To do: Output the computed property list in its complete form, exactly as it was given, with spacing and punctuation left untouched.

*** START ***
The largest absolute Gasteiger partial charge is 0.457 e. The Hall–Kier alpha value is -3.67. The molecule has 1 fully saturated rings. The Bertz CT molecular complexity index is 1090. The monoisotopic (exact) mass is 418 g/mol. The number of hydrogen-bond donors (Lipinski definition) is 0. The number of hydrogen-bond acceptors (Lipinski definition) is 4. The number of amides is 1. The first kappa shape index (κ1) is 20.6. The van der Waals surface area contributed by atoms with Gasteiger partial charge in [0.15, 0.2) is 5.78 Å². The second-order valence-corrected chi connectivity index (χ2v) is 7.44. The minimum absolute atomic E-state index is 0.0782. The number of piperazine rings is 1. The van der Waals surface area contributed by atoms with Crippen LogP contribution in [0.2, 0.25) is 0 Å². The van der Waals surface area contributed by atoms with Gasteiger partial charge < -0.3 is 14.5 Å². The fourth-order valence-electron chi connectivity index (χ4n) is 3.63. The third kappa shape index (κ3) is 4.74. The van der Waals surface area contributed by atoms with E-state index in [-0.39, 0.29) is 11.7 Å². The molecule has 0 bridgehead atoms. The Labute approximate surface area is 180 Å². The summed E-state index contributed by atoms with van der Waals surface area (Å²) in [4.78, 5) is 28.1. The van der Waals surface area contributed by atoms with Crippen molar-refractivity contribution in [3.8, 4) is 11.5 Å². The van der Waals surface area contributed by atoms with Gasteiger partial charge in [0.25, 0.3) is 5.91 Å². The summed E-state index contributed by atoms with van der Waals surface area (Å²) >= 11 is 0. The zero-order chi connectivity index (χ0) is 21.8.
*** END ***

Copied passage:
The largest absolute Gasteiger partial charge is 0.457 e. The Hall–Kier alpha value is -3.67. The molecule has 1 fully saturated rings. The Bertz CT molecular complexity index is 1090. The monoisotopic (exact) mass is 418 g/mol. The number of hydrogen-bond donors (Lipinski definition) is 0. The number of hydrogen-bond acceptors (Lipinski definition) is 4. The number of amides is 1. The first kappa shape index (κ1) is 20.6. The van der Waals surface area contributed by atoms with Gasteiger partial charge in [0.15, 0.2) is 5.78 Å². The second-order valence-corrected chi connectivity index (χ2v) is 7.44. The minimum absolute atomic E-state index is 0.0782. The number of piperazine rings is 1. The van der Waals surface area contributed by atoms with Crippen LogP contribution in [0.2, 0.25) is 0 Å². The van der Waals surface area contributed by atoms with Gasteiger partial charge < -0.3 is 14.5 Å². The fourth-order valence-electron chi connectivity index (χ4n) is 3.63. The third kappa shape index (κ3) is 4.74. The van der Waals surface area contributed by atoms with E-state index in [-0.39, 0.29) is 11.7 Å². The molecule has 0 bridgehead atoms. The Labute approximate surface area is 180 Å². The summed E-state index contributed by atoms with van der Waals surface area (Å²) in [4.78, 5) is 28.1. The van der Waals surface area contributed by atoms with Crippen molar-refractivity contribution in [3.8, 4) is 11.5 Å². The van der Waals surface area contributed by atoms with Gasteiger partial charge in [0.25, 0.3) is 5.91 Å². The summed E-state index contributed by atoms with van der Waals surface area (Å²) >= 11 is 0. The zero-order chi connectivity index (χ0) is 21.8.